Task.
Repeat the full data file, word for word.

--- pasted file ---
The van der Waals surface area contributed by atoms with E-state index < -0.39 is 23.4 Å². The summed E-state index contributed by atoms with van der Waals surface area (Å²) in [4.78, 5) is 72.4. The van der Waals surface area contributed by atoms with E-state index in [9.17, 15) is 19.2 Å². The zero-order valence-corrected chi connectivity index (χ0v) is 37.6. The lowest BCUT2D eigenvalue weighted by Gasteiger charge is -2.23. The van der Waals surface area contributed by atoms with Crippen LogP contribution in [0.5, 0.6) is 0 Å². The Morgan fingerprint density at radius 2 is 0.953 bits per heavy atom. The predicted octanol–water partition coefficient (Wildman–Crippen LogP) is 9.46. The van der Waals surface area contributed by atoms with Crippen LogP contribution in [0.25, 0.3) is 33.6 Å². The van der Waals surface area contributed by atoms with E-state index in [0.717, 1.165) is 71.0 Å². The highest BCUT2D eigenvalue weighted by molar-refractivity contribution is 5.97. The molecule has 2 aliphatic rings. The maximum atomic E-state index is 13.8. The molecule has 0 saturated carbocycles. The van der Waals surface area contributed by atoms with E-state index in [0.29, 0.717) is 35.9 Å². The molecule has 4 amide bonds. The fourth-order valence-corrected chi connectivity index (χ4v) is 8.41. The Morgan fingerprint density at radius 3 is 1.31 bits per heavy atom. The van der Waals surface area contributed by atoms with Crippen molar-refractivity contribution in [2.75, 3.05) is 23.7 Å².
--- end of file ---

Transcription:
The van der Waals surface area contributed by atoms with E-state index < -0.39 is 23.4 Å². The summed E-state index contributed by atoms with van der Waals surface area (Å²) in [4.78, 5) is 72.4. The van der Waals surface area contributed by atoms with E-state index in [9.17, 15) is 19.2 Å². The zero-order valence-corrected chi connectivity index (χ0v) is 37.6. The lowest BCUT2D eigenvalue weighted by Gasteiger charge is -2.23. The van der Waals surface area contributed by atoms with Crippen LogP contribution in [0.5, 0.6) is 0 Å². The Morgan fingerprint density at radius 2 is 0.953 bits per heavy atom. The predicted octanol–water partition coefficient (Wildman–Crippen LogP) is 9.46. The van der Waals surface area contributed by atoms with Crippen LogP contribution in [0.25, 0.3) is 33.6 Å². The van der Waals surface area contributed by atoms with E-state index in [0.717, 1.165) is 71.0 Å². The highest BCUT2D eigenvalue weighted by molar-refractivity contribution is 5.97. The molecule has 2 aliphatic rings. The maximum atomic E-state index is 13.8. The molecule has 0 saturated carbocycles. The van der Waals surface area contributed by atoms with E-state index in [0.29, 0.717) is 35.9 Å². The molecule has 4 amide bonds. The fourth-order valence-corrected chi connectivity index (χ4v) is 8.41. The Morgan fingerprint density at radius 3 is 1.31 bits per heavy atom. The van der Waals surface area contributed by atoms with Crippen molar-refractivity contribution in [2.75, 3.05) is 23.7 Å².